A 'crisis,' real or otherwise (I don't care to debate it on this thread in-detail) as to the gravity...is upon us.

I see the President rising up after his usual dumb gaffes and statements early on. He learns, fast. We have some CNN people praising the Administration as of this week for their response which keeps getting better, but will never please everyone. I'll stop there, I have high hopes. No Madison or Jefferson there that I can see.

Dr. Anthony Fauci is rising in my mind as a steady, obvious genius, slightly irascible subject matter expert (immunologist). He has a distinguished record in many administrations, around AIDs and other serious matters. A 'Founder,' no. A leader and excellent speaker, you bet.
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Old 03-26-2020, 10:07 AM
 
4,159 posts, read 4,100,478 times
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With modern communications and the 24 hour a day spotlight that people are in today I don't think the Founding Fathers would be viewed the way we view them. A rabble rouser in the same style as Bernie Sanders, a philanderer to equal Clinton (or any of several high profile politicians), an older gentleman that would be considered a sexual predator. The owner of a large multifacited industrial enterprise who took advantage of enslaved and indentured workers. Then there was the wife of one who took advantage of the financial markets to make money by buying the promissory notes issued to discharged soldiers instead of the pay they were owed.


But because the media of the time was not as 'developed' as it is now those faults were not brought into full light and they were able to work together 'for the greater good'. The 'Brilliance' of the bicameral legislature was a political deal. The small states were afraid of being overwhelmed by the large states (combined with the states that were afraid of their 'special institution') and forced a compromise to b e developed.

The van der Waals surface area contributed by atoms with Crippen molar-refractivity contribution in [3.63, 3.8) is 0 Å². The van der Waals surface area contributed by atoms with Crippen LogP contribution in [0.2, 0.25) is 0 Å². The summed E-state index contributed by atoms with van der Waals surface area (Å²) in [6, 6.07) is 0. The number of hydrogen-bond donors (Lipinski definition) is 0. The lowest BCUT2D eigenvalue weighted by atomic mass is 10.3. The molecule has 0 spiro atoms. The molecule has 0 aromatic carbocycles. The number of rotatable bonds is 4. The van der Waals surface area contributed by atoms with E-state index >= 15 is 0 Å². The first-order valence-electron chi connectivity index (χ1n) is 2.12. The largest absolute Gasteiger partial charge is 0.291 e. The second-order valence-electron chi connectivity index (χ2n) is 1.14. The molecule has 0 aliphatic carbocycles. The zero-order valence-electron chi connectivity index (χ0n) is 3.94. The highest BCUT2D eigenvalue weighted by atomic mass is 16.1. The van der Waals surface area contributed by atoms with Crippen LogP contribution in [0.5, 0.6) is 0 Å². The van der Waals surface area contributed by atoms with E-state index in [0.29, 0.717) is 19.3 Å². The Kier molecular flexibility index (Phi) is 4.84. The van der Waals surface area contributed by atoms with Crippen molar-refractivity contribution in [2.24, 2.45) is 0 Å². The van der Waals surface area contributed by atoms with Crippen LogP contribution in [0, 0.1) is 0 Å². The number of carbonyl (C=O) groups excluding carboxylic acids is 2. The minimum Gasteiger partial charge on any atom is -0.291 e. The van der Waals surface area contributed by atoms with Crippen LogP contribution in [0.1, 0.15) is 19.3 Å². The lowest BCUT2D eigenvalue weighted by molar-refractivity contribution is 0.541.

And does anyone think that we could take the 'leaders' and lock them in a room to put together a document to organize and run a nation AND NOT HAVE ANYONE RUN OFF AT THE MOUTH for months while the 'deal' was put together? Even today we know very little about how the 'deal' was put together because no one wrote about the process for years and by then there was no one left to dispute his views. That 'deal' was the Constitution. Yes there were some ugly fights to get it approved but no one pointed fingers about how the deal was put together.


So I think there could be people who rise to the occasion but it will be in a different manner and with a different combination of skills that represent a the modern times if we need it. Just don't be blind to the weaknesses of the ones that rose to the occasion in the past.